I have a mental model of how Wikipedia works and behaves. This may not reflect reality, but it is how I, as an end-user, expect Wikipedia to behave. I think these are reasonable expectations regarding things like standards of proof and balance and that if the real Wikipedia differs substantially from these expectations, then we have a problem.
Please let me know if my mental model differs from reality.
First, I assume that we deal with facts, not opinions. So an editor cannot state a personal opinion such as, “Citizen Kane is the greatest movie ever made”, since there is no objective, recognized scale for cinematic greatness.
However, saying, “Citizen Kane topped the list of ‘Greatest Films’ according to a 2002 poll of directors and film critics by Sight & Sound magazine” would be fine. It is a factual statement, albeit a statement about an opinion, but the factual portion of it is verifiable. It is a fact about an opinion and that is OK.
But if I made the statement, “Citizen Kane is the greatest movie ever made” and cited the Sight & Sound article, this would not be proper, since that article does not establish the fact of the greatest movie, but only the fact of a poll that collected opinions on the greatest movie. A fact about the existence of an opinion (or even a polled opinion) does not assert the truth of the opinion.
Similarly, a statement, “Gone with the Wind has been criticized for its long running time” would not be properly cited by merely referencing a source that states its length as 238 minutes. That citation would merely be evidence of its length, not that its length was inordinate. You need a citation for the length being criticized.
Similarly, if another recognized expert stated, “Gone with the Wind was too short and failed to cover the entire Mitchell novel”, then I would expect both opinions to be mentioned, not merely selecting an arbitrary opinion.
I also expect that cited sources have recognized (not merely self-declared) expertise in the area. So, I would find it idiosyncratic if an article on cinema said, “Citizen Kane is the greatest film ever made, according to a fan blog post by Joe Blow, a ophthalmologist in Podunk, Michigan”, since he would be a source cited outside any area of recognized expertise.
I also, as a user, expect Wikipedia to give a balanced view of issues. This does not mean equal time to all fringe opinions. Although I expect there to be multiple views presented on the propriety of the Iraq War, I would not expect that someone who believes that Abraham Lincoln was an alien from the planet Quthbral to have a section in the Lincoln article, even if he could cite a blog post or a photocopied article, or self-published book on the subject. Ditto for Flat Earth Society members, holocaust deniers and those who think the Apollo moon landing was filmed on a Hollywood sound stage.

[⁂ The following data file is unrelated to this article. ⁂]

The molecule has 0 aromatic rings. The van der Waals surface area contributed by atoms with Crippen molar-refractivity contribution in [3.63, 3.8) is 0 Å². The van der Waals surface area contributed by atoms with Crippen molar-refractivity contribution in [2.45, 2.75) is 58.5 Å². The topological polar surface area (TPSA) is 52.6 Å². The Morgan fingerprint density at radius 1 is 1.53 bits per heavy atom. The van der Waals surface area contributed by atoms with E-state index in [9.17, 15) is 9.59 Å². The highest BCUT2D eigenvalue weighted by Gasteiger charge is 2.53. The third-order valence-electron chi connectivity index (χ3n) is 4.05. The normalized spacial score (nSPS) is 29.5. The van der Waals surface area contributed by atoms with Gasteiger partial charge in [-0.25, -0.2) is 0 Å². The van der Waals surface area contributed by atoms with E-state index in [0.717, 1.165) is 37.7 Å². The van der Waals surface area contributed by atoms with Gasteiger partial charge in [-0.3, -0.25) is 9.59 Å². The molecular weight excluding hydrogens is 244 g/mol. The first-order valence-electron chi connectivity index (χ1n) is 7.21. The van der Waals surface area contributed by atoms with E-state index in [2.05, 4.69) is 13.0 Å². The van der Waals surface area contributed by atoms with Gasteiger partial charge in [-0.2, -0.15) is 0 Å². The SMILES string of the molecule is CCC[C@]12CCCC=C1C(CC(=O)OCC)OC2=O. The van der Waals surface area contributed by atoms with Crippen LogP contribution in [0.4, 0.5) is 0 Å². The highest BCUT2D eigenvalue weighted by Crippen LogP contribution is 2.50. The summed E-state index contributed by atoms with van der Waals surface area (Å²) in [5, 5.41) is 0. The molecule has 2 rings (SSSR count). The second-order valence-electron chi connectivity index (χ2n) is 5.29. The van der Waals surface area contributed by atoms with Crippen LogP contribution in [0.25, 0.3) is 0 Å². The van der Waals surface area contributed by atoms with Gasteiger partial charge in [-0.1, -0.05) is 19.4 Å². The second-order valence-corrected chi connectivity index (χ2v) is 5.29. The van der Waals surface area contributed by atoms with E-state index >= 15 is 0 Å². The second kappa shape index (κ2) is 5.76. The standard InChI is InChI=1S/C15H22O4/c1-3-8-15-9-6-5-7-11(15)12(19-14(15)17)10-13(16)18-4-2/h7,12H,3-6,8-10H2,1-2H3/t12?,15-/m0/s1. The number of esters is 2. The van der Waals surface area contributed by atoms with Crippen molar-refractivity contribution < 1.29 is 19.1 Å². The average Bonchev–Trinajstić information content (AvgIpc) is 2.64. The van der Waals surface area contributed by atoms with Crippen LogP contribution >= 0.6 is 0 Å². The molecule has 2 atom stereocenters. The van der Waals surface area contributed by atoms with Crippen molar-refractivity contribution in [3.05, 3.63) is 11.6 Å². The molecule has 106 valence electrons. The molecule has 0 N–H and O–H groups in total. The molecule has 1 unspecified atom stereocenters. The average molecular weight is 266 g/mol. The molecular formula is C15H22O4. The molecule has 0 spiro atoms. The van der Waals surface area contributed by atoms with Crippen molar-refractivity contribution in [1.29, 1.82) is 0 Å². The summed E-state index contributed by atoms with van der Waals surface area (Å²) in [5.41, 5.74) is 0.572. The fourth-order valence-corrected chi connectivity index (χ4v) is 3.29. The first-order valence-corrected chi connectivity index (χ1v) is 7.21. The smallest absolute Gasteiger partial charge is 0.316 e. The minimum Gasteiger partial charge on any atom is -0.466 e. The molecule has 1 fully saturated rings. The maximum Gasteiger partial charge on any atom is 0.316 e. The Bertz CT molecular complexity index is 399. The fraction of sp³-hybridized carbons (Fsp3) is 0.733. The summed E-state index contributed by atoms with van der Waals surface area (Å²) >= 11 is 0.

On the other hand, I don’t expect that every fact requires a citation. For example as a user, I don’t expect to see citations whenever someone says “Mercury is the closest planet to the Sun”. Similarly, I would find it odd if someone removed that assertion for lack of a citation.
However, I would be suspicious if someone writes something in the form, “Mercury is the hottest planet because it is closest to the Sun”. Although the it is well known that Mercury is the closest planet, it does not follow that it is the hottest. In fact, Venus is the hottest planet. It is a subtle form of editorializing, where an editor can inadvertently introduce personal assumptions into an article. I’m assuming Wikipedia editors are on the watch for this kind of thing.
On the other hand, some things clearly logically follow from known facts. If we know that John Brown was buried on January 23rd, 1582, then we should, absent contrary evidence, safely be able to state that his date of death was on or before January 23rd, 1582. I would not expect someone to revert such a statement as being unfounded, speculation, original research, etc. It logically follows based on our knowledge of how the world works.
Does anyone know whether the above statements have any basis in the aspirations or actual practice of Wikipedia editors and admins? Sadly, my recent reading of some articles suggests that these reasonable expectations are routinely flouted and bear little resemblance to reality.